Republican front-runner Donald Trump and Democratic rival Hillary Clinton sparred over the "woman card" and Sen. Bernie Sanders, after Trump won presidential primaries in five states and Clinton won four on April 26. (Sarah Parnass/The Washington Post)

Donald Trump won in all five Republican presidential primaries held on Tuesday — a clean sweep that illustrated his dominance along the Eastern Seaboard and prompted the real estate mogul to declare himself the “presumptive nominee.”

In the Democratic race, former secretary of state Hillary Clinton won four of the five states in play on Tuesday: Connecticut, Delaware, Maryland and Pennsylvania. Sen. Bernie Sanders (Vt.) won the primary in Rhode Island.

In both parties, those results extended the front-runner’s advantage in convention delegates.

Clinton appeared to have added 170 delegates to her lead over Sanders: By the Associated Press’s count, Clinton now has 88 percent of the delegates she needs to clinch the Democratic nomination.

In the GOP, Trump exceeded the already-high expectations for Tuesday. As of 10:55 p.m., the AP projected that Trump won at least 105 delegates, compared with just five for Ohio Gov. John Kasich and one for Sen. Ted Cruz (Tex.).

But the importance of Tuesday’s wins went beyond those numbers. For both Clinton and Trump, they showed that a long, drawn-out primary fight might be close to an end, and that stubborn adversaries seemed to be running out of time.

Clinton, speaking to supporters in Philadelphia, was not-very-subtly looking beyond the primary — attacking Trump, and making a pitch to Democrats to unite behind her.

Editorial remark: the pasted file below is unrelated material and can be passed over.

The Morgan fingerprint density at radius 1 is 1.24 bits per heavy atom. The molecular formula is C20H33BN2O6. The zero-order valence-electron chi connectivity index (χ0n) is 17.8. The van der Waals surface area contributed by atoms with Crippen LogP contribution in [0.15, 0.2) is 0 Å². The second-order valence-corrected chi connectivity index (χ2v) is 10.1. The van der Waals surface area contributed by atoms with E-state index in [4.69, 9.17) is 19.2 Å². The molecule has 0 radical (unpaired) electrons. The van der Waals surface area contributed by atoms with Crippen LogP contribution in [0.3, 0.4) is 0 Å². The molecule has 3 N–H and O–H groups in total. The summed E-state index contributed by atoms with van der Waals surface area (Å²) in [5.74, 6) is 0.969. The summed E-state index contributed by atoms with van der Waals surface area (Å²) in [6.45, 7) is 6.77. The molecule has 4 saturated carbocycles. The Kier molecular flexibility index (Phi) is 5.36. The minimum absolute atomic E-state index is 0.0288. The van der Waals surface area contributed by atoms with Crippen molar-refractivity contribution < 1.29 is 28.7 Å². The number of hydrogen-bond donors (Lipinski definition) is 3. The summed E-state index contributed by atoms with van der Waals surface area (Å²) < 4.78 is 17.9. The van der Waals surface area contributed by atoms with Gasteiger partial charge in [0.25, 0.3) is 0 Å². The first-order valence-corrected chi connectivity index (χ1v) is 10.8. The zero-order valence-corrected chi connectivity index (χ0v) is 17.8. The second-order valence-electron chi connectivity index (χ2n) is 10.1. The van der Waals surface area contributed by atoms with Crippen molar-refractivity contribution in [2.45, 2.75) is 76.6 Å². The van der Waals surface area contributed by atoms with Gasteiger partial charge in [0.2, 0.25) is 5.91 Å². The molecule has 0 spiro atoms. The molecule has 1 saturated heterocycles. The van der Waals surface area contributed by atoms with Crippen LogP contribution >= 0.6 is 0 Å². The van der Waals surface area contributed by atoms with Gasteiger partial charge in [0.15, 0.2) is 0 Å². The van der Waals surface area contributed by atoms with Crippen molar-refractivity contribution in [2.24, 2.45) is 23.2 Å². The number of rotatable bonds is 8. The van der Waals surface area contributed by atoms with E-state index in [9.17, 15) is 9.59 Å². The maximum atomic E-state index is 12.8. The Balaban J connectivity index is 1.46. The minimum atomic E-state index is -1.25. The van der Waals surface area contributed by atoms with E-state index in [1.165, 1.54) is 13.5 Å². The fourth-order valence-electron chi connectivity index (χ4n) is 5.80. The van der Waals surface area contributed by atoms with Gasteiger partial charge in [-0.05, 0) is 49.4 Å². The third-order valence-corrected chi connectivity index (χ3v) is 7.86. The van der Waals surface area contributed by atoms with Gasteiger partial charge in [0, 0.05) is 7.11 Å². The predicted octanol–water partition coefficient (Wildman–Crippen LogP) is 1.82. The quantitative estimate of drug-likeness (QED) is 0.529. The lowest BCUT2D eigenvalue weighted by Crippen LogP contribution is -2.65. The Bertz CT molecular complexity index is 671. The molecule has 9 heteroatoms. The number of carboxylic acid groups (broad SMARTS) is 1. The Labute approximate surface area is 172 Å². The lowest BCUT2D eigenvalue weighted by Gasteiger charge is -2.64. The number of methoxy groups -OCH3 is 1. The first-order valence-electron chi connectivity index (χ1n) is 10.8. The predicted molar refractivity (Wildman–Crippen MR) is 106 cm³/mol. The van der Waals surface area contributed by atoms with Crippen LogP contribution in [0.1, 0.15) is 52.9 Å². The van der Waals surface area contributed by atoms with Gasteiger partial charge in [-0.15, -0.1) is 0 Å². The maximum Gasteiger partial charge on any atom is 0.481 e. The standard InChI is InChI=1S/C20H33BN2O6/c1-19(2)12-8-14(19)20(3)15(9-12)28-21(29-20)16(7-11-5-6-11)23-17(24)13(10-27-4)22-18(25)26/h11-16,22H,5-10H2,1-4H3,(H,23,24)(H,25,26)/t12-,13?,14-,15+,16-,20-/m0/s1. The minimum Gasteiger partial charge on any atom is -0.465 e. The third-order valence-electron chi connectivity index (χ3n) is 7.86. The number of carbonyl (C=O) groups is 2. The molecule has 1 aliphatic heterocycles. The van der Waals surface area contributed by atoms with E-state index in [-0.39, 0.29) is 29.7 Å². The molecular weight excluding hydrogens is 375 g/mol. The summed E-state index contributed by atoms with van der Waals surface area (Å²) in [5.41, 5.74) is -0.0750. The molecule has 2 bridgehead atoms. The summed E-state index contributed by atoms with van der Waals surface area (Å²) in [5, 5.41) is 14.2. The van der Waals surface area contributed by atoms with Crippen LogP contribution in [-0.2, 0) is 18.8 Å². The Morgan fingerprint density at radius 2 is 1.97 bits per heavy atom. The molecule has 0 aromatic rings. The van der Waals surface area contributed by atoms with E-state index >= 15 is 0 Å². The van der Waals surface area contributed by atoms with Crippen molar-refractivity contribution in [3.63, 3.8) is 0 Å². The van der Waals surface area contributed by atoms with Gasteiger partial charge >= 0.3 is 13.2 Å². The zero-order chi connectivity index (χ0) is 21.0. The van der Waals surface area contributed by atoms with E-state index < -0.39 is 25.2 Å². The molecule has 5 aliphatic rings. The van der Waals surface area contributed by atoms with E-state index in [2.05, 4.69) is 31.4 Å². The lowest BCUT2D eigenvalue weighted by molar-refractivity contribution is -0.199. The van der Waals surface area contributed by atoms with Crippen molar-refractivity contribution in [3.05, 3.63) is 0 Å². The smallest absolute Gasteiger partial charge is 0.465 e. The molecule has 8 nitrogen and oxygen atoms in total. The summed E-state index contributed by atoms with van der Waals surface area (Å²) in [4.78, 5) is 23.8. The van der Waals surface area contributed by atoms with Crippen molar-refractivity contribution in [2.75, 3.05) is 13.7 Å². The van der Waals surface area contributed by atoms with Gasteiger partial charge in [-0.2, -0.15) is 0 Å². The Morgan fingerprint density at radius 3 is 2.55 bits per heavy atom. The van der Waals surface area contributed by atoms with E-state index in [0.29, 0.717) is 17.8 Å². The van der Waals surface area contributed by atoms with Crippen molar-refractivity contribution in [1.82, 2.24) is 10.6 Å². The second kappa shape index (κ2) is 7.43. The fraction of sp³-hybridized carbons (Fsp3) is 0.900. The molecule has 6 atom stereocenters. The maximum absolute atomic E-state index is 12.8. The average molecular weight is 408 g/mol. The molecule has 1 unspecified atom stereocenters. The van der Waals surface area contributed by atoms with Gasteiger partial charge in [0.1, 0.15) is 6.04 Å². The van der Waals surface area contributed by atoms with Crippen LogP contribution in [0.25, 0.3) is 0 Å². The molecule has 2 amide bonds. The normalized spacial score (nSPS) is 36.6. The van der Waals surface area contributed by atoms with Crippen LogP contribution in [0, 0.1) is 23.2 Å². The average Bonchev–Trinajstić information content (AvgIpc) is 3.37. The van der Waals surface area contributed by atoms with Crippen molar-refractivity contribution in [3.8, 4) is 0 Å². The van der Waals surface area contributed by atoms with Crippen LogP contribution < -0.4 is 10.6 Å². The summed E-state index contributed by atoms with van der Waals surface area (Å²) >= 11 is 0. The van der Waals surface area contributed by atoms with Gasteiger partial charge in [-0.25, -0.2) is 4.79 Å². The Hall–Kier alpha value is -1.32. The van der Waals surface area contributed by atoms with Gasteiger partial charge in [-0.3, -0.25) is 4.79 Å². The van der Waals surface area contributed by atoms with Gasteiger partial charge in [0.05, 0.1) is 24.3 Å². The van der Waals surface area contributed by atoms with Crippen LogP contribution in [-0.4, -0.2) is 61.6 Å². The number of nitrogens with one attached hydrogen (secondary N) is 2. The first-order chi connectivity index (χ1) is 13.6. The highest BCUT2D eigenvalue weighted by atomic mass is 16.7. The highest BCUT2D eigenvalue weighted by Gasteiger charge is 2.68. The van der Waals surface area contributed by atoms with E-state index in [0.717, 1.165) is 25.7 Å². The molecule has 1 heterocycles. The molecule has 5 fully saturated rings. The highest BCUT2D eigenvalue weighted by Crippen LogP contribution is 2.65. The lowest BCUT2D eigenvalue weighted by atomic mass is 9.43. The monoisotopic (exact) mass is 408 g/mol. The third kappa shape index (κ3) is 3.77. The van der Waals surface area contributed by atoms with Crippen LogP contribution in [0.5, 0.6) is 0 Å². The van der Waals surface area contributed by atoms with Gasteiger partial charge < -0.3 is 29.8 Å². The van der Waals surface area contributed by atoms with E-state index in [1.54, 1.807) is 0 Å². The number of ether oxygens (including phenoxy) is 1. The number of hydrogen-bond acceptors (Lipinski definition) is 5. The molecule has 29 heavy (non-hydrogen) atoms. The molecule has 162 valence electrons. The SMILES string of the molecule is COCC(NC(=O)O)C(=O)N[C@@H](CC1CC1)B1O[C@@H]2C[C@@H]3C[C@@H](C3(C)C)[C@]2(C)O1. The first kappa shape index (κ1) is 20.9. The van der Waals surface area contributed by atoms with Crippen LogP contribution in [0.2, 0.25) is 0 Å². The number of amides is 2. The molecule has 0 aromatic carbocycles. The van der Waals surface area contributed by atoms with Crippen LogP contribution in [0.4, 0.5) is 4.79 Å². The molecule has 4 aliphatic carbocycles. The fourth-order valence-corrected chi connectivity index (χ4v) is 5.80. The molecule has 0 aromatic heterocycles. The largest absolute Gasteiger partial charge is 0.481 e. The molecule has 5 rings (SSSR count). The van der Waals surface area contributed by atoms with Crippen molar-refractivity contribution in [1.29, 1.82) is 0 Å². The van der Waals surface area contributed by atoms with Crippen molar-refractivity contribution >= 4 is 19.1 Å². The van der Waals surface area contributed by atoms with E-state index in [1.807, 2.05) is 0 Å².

“Whether you support Sen. Sanders or you support me, there’s much more that unites us than divides us,” Clinton said. She later talked about creating an America where “love trumps hate.” The crowd cheered at the pun, and a bumper sticker with the slogan was already on sale for $5 at Clinton’s website.

In the Republican race, Trump appeared to be trouncing his rivals by huge margins, winning by 30 percentage points or more in the first returns. Wins on that scale will make it harder for Cruz and Kasich to argue that Trump is a weak and divisive front-runner.

Neither of Trump’s rivals can possibly clinch the nomination before the GOP convention in Cleveland this summer. Both men are now relying on long-shot strategies, which imagine that Trump can also be stopped from reaching a majority of Republican delegates, and that the party’s convention will bypass the leader and choose one them instead.

“This is a lot bigger win than we would have expected. All five. And not only is it all five,” Trump said at a news conference at Trump Tower in New York. He noted that he had passed 60 percent in results from several states. “When you crack 60, with three people, that’s very hard to do. . . . That’s called a massive landslide.”

“I consider myself the presumptive nominee, absolutely. If you look. Honestly, Sen. Cruz and Gov. Kasich should really get out of the race. They have no path to victory at all. . . . We should heal the Republican Party, bring the Republican Party together. And I’m a unifier.”